Defending Clunkers with a Data Dump
BY Nancy Scola | Monday, November 9 2009
CARS.gov, the Department of Transportation's online home for its Cash-for Clunkers program, has posted the raw data on the nearly 700,000 cars that were traded in during the course of the month-long program. (via Paul Blumenthal)
There's an interesting subtext here that goes beyond a simple government data dump. Cash for Clunkers is one of the financial revitalization projects that the Obama Administration is most desperately interested in having the public embrace as a proactive, forward-thinking, and innovative solution to a sticky economic problem. Cash for Clunkers is one simple, voter-friendly victory the Obama White House thinks it can reliably point to as evidence of its vision. What the Obama White House and the extended executive branch are really worried about is that what they see as the enormous success of the problem dies a death of a thousand cuts, slowly weakened by the blog chatter and other online doubting that "Clunkers" has attracted, particularly from conservatives. That accumulation of doubt is potentially as damaging as a direct hit, and the Obama White House sees Cash for Clunkers as an ally whose reputation it has to protect with all the tactics it knows.
That's why we see the White House blog going toe-to-toe with the automotive website Edmunds.com, not traditionally considered a worthy sparring partner of the President of the United States. Think of it as a "broken window theory" approach to the new media environment. And that's why we see the Secretary of the Treasury himself high-fiving the White House blog for challenging Edmunds' analysis of the utility of the clunkers program. "A big 'Thank you' to the White House blog team for a witty and perceptive account of Cash for Clunkers' real contribution to our economic recovery," blogged Ray LaHood.
Someone intimately familiar with the White House's thinking on its approach to the new media environment explained why the Obama Administration is pursuing such a tactic. Part of what makes the Internet valuable to the Obama operation, the thinking goes, is that suddenly the White House isn't quite so utterly dependent on the traditional press' interpretation of what the White House is up to on a day-to-day basis. Administration officials aren't so limited to giving a reporter a quote or delivering an answer at a press conference and then seeing what the mainstream media makes of it. That's appealing to an Obama White House that, like many White Houses, is skeptical of just how good the press' intentions are. The web doesn't just offer the benefit of spin. The Internet's environment of abundance and direct connection to its audience means that the White House can not only put out information into the new media ecosystem, back it with heaps of background materials, and then attach to it its own meaning of that data, or quote, or new policy change.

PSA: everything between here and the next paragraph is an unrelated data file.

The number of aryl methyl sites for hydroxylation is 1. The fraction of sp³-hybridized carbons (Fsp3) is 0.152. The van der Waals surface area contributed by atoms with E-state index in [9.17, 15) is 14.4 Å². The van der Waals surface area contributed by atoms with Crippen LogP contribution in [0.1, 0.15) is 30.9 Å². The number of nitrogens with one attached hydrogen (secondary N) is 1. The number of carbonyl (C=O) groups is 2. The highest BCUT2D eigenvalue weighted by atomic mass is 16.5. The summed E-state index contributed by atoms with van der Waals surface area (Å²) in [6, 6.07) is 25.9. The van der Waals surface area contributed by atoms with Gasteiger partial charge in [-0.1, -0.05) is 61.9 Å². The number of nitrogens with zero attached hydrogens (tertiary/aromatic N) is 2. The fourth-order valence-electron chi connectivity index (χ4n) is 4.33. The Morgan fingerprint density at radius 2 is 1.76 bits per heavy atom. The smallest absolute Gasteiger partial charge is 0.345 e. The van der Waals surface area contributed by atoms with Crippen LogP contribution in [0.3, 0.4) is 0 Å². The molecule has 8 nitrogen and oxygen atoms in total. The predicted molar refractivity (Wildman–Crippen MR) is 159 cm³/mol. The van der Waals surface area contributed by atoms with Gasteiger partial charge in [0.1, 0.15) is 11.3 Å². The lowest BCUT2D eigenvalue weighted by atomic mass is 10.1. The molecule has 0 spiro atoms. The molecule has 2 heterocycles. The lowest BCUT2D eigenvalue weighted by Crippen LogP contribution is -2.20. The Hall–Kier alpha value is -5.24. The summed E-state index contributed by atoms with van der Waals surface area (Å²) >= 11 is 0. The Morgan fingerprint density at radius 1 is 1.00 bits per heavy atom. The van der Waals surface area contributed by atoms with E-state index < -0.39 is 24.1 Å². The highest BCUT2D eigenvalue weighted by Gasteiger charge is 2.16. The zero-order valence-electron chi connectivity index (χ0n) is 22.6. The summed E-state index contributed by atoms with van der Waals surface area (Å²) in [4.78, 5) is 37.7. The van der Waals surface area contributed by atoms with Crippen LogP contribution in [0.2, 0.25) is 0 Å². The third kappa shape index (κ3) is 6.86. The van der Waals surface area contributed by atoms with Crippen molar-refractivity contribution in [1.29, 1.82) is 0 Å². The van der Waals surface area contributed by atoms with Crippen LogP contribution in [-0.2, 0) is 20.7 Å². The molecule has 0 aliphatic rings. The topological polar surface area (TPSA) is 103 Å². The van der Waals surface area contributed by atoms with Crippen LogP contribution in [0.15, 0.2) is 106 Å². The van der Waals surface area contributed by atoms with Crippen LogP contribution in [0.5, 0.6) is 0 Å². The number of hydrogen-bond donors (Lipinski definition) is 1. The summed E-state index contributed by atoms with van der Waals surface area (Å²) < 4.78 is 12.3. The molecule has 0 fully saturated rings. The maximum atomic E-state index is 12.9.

Take White House ethics watchdog Norm Eisen's recent blog post on the release of the White House visitor logs that contain the names of such politically-charged visitors as the minister Jeremiah Wright and the filmmaker Michael Moore. But with the podium of the White House blog, Eisen can not only make those records public but also craft what the White House thinks is the proper interpretation of them. There's less of a need today to rely on professional reporters to see things accurately, or to handle nuance correctly.
When Eisen released the first batch of the White House visitor logs, for example, he offered instructions on how to interpret the new abundance of information the White House was releasing into the world. "Given this large amount of data, the records we are publishing today include a few 'false positives' -- names," like those of Wright and Moore, "that make you think of a well-known person, but are actually someone else." When it comes to Cash for Clunkers, the Obama Administration also isn't taking any chances. Alongside the XLS and CSV files that the administration hopes will be used to bolstered its case about how successful Cash for Clunkers was is a "Note to Analysts" with helpful instructions on how to best make sense of the new information. (Photo credit: ThreadedThoughts)